Mathematical model of outer hair cell regulation including ion transport and cell motility

G.A. O'Beirne, Robert Patuzzi

Research output: Contribution to journalArticlepeer-review

16 Citations (Scopus)


To understand the regulatory processes within the cochlea, and outer hair cells (OHCs) in particular, we have developed a mathematical model of OHC regulation that takes into account their known electrical properties, and includes fast and slow somatic motility. We model how cytosolic Ca2+ is involved in regulation of (i) the OHC membrane potential, (ii) the operating point of OHC mechano-electrical transduction (MET) channels via slow motility; (iii) basolateral wall K+ permeability via Ca2+-sensitive K+ channels; and (iv) cytosolic concentrations of Ca2+ itself, via Ca2+-ATPase-mediated sequestration within the OHCs and Ca2+-induced Ca2+-release (CICR) from the same intracellular Ca2+ storage organelles. To account for some aspects of the cochlea's transient response to experimental perturbations, we have included a putative intracellular second-messenger cascade based on cytosolic Ca2+. Overall, the OHC basolateral permeability determines the resting membrane potential of the OHCs and their standing current, which influences the endocochlear potential, and also affects the AC receptor potential that drives the prestin-mediated somatic electromotility and active cochlear gain. The model we have developed provides a physiologically-plausible and intern ally-consistent explanation for the time-courses of the cochlear changes we have observed during a number of different experimental perturbations, including a slow oscillatory behaviour presumed due to oscillations in cytosolic Ca2+ concentration. We also show how the known ionic mechanisms within OHCs act to regulate membrane potential and hair bundle angle over a very wide range of strial current and intracochlear hydrostatic pressure. Not included in the model are osmotic effects, the nonlinear aspects of prestin's electromotility, the intracellular role of Cl- in modifying this motility, nor adaptation of MET at the apex of OHCs. Only one Ca2+ sequestration compartment has been included in this implementation of the model, with the two types of basolateral Ca2+ cisternae combined into a single compartment. Despite these limitations, the model as presented offers insights into the regulation of OHC membrane potential and MET at the hair cell apex, and is our first step in understanding in a quantitative way the integrated function of the molecular components of ion transport and motility in these cells. (C) 2007 Elsevier B.V. All rights reserved.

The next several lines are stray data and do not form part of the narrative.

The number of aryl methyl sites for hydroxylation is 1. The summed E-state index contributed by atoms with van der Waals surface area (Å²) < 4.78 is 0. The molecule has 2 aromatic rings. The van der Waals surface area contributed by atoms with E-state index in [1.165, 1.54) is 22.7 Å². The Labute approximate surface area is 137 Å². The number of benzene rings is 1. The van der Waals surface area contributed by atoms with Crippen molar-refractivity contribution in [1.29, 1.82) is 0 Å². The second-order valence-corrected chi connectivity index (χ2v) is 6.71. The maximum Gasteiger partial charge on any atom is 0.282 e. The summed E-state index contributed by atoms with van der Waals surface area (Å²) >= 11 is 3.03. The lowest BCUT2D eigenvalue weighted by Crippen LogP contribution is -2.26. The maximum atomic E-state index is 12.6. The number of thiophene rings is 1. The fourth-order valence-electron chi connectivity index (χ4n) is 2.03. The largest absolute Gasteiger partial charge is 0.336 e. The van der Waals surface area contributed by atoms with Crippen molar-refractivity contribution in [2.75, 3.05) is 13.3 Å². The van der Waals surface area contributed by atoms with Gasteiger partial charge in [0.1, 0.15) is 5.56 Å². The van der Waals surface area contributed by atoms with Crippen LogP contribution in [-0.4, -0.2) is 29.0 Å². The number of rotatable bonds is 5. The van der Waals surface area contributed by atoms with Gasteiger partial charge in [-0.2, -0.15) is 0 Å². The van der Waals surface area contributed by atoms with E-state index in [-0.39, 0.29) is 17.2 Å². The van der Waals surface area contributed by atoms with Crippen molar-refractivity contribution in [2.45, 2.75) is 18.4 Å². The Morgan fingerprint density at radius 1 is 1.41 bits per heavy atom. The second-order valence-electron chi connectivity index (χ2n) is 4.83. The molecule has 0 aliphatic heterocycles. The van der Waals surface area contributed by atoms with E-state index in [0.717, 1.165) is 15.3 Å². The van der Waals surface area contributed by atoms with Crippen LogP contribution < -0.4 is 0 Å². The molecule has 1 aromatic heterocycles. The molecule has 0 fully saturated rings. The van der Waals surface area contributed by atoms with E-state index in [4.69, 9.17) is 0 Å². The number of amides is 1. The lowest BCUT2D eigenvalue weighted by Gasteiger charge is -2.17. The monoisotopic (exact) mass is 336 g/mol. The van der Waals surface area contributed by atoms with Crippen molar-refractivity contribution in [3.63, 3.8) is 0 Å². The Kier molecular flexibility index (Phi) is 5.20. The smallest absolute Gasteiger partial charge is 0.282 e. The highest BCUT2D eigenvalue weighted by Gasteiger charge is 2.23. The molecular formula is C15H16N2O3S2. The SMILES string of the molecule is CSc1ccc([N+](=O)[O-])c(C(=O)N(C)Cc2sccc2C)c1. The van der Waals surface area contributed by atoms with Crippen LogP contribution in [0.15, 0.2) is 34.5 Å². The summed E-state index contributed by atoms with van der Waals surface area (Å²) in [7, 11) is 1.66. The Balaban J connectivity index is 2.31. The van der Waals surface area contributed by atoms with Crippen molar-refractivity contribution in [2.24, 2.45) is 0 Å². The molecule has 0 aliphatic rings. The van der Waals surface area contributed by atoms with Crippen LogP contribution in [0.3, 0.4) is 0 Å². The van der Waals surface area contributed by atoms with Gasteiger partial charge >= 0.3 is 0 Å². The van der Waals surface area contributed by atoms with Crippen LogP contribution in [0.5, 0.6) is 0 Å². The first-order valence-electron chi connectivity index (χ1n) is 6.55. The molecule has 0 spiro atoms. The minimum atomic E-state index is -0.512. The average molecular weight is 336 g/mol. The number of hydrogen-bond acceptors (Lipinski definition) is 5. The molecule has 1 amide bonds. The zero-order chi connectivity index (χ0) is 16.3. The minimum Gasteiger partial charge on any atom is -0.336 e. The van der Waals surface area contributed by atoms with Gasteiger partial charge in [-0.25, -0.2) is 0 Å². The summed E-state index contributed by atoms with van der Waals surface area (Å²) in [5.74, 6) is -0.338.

Original languageEnglish
Pages (from-to)29-51
JournalHearing Research
Issue number1-2
Publication statusPublished - 2007


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